In 2012, Jim Hood suffered a parent’s worst nightmare: His son Austin died of an accidental drug overdose. He was 20 years old, and had been a student at Loyola University in New Orleans.
Here in Westport, Jim and his wife Julia — Austin’s stepmother — felt unbearable pain. Austin had been a wonderful young man, and a brilliant musician. He had a loving heart, a keen wit and a hopeful spirit.
His parents also felt helpless. During Austin’s struggles with addiction, Julia says, “There is so much I wish I had understood differently.” As they tried to help their son with his addiction issues, they felt as if they’d been dropped into a foreign city. They had no maps, and did not speak the language.
“We didn’t know who to turn to for help, or if we could talk publicly about the issue,” Julia says.
“We didn’t know if we could trust the people we chose to help him, and we didn’t know if we could trust our own decisions along the way.”
They did not fully understand that addiction is a disease– not a choice or a personality trait. They did not realize that an addict’s brain is “hijacked, and chemically altered.”
Nor did the Hoods know that drug addiction affects 1 in every 3 families in the United States. At least 22 million people are addicted to drugs — including alcohol, for it too is a drug — while 23 million more are in long-term recovery.
Jim could have retreated into his grief. But that’s not who he is. And it’s not how he wanted to memorialize his son.
So, for the past year and a half, he and group of very dedicated men and women have worked to form a new national organization. Called Facing Addiction, it will be launched October 4, with an enormous rally in Washington, D.C.
The date could be a turning point in a fight that has taken far too many lives, most of them far too young.
“After Austin died, I realized how horrific this disease is. It’s hell on earth,” Jim says. “I also realized there was no well-funded national organization tackling it.”
Cancer organizations, by contrast, raise $1.7 billion annually (“as they should,” Jim says). Heart groups operate with $800 million.
Addiction organizations are run by “good, skillful people,” Jim says. “But they’re woefully underfunded. They compete against each other at times. And there is no overarching strategy.”
Jim brings a very successful business background — in advertising, Wall Street and consulting — to Facing Addiction.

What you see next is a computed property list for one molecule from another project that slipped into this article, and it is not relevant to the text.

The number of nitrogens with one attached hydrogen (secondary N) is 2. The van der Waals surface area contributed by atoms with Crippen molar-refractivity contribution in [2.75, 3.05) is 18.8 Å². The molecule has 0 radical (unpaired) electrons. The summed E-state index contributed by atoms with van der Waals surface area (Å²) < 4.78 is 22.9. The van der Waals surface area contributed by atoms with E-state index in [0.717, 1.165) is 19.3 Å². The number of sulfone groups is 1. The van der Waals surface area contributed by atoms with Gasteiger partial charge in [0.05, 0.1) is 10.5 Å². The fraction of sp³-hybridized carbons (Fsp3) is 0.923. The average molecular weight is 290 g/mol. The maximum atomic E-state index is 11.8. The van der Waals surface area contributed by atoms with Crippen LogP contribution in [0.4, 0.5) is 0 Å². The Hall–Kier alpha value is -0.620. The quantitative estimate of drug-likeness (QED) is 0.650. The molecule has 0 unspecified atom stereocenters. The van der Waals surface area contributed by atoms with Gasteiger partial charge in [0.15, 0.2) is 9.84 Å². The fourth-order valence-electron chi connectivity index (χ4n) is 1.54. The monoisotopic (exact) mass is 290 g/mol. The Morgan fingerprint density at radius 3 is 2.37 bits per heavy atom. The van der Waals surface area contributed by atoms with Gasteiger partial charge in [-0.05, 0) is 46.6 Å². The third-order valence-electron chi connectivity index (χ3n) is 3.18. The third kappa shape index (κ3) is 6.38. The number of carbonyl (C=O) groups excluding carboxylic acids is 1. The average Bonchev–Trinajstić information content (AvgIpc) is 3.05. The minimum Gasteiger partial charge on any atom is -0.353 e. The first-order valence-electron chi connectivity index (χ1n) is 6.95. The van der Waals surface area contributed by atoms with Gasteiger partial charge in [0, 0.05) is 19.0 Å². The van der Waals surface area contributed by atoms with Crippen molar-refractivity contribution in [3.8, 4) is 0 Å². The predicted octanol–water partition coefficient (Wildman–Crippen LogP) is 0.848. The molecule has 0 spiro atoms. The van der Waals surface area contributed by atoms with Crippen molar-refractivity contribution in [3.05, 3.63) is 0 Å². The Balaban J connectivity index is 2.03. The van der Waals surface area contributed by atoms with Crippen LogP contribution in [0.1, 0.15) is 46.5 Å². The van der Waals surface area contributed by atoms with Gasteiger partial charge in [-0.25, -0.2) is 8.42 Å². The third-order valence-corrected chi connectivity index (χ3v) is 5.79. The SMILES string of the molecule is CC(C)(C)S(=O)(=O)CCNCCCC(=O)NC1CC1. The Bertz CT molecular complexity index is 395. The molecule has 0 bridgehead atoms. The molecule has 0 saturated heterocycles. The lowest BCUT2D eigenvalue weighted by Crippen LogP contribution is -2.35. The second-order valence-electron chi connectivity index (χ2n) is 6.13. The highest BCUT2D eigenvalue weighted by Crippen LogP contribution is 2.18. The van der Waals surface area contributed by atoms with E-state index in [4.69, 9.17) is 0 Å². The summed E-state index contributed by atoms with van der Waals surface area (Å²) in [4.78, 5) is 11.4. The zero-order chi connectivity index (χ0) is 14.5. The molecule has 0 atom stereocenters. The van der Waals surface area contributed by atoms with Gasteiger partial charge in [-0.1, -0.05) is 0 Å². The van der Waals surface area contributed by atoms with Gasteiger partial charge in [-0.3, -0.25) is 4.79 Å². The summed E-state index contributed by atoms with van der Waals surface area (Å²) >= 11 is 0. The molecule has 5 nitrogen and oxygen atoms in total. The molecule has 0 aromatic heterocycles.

He calls the fight against addiction “a cottage industry. There are thousands of small players competing for money. When you’re diagnosed with cancer, you know to call Sloan-Kettering. When you have heart disease, you turn to the American Heart Association. With addiction, you don’t know what to do.”
That’s understandable, he says. Addiction is a disease shrouded in shame, stigma and denial.
“When you see an obituary for someone in their late teens or early 20s, if it doesn’t expressly say ‘cancer’ or another disease, you can assume the reason was addiction or suicide,” Jim says.
“And if the obituary asks for donations to ‘a charity of your choice’ — even if people know the cause was addiction — no one knows who to write a check to.”
Jim adds, “Addiction is not about ‘bad people.’ It’s about bad things happening to good people — decent, loving, smart people from good families.”
Jim has used his talents to bring many separate groups together, all under the Facing Addiction umbrella. They’re collaborating, he says, because they realize “we’re losing the battle.” Opiod use has spiked; heroin seems to be everywhere, and drug use starts earlier than ever. 90% or more of all addicts first use drugs in adolescence.
Facing Addiction’s focus is on “big-impact ideas to help more people, more quickly,” Jim says. “We’re developing a full strategic plan.”
It’s a daunting task. But, Jim asks, “what’s the alternative? The problem gets worse every year.”
Facing Addiction’s first public event is an October 4 rally on Washington’s National Mall.
“It focuses the country’s attention. It’s a place to open hearts, so we can open minds.”
Performers include Joe Walsh, Steven Tyler, Sheryl Crow, Jason Isbell, Johnny Rzeznik and The Fray. All have been affected by addiction.
Paul McCartney and Ringo Starr have recorded videos. Drug czar Michael Botticelli and Surgeon General Vivek Murthy will speak.
The next day, thousands of citizens will meet with senators and congressmen. They’ll tell their stories, and urge federal funding for the fight against addiction.
Austin Hood can no longer fight his own demons. So his father is doing it for him.
And for millions of others — plus the untold millions more who love them.
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(To donate to Facing Addiction — and help millions of people, while saving hundreds of thousands of lives — click here, or text “facing” to 41444.)